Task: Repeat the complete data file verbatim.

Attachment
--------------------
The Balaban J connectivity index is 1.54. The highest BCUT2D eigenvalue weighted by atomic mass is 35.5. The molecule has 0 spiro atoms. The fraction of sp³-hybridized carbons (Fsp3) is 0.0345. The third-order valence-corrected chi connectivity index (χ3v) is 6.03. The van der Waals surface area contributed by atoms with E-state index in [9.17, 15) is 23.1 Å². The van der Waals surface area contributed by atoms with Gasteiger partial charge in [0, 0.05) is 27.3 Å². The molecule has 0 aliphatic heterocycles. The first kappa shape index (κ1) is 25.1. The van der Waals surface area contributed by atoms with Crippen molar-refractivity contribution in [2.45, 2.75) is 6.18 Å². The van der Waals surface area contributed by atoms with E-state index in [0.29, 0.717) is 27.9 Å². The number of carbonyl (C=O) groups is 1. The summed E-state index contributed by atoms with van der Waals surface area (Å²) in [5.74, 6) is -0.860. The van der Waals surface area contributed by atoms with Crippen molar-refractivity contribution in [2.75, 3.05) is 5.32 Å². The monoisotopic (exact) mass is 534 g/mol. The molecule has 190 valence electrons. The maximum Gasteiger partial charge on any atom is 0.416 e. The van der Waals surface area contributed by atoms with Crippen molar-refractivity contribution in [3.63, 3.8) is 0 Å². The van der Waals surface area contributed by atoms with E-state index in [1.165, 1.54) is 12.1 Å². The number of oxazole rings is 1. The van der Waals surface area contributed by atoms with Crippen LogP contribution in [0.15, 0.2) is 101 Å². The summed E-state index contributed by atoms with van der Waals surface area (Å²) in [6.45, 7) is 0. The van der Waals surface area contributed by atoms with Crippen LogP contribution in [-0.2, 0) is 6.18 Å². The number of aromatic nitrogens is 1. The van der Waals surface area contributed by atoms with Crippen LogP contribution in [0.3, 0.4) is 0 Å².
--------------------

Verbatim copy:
The Balaban J connectivity index is 1.54. The highest BCUT2D eigenvalue weighted by atomic mass is 35.5. The molecule has 0 spiro atoms. The fraction of sp³-hybridized carbons (Fsp3) is 0.0345. The third-order valence-corrected chi connectivity index (χ3v) is 6.03. The van der Waals surface area contributed by atoms with E-state index in [9.17, 15) is 23.1 Å². The van der Waals surface area contributed by atoms with Gasteiger partial charge in [0, 0.05) is 27.3 Å². The molecule has 0 aliphatic heterocycles. The first kappa shape index (κ1) is 25.1. The van der Waals surface area contributed by atoms with Crippen molar-refractivity contribution in [2.45, 2.75) is 6.18 Å². The van der Waals surface area contributed by atoms with E-state index in [0.29, 0.717) is 27.9 Å². The number of carbonyl (C=O) groups is 1. The summed E-state index contributed by atoms with van der Waals surface area (Å²) in [5.74, 6) is -0.860. The van der Waals surface area contributed by atoms with Crippen molar-refractivity contribution in [2.75, 3.05) is 5.32 Å². The monoisotopic (exact) mass is 534 g/mol. The molecule has 190 valence electrons. The maximum Gasteiger partial charge on any atom is 0.416 e. The van der Waals surface area contributed by atoms with Crippen molar-refractivity contribution in [3.63, 3.8) is 0 Å². The van der Waals surface area contributed by atoms with E-state index in [1.165, 1.54) is 12.1 Å². The number of oxazole rings is 1. The van der Waals surface area contributed by atoms with Crippen LogP contribution in [0.15, 0.2) is 101 Å². The summed E-state index contributed by atoms with van der Waals surface area (Å²) in [6.45, 7) is 0. The van der Waals surface area contributed by atoms with Crippen LogP contribution in [-0.2, 0) is 6.18 Å². The number of aromatic nitrogens is 1. The van der Waals surface area contributed by atoms with Crippen LogP contribution in [0.3, 0.4) is 0 Å².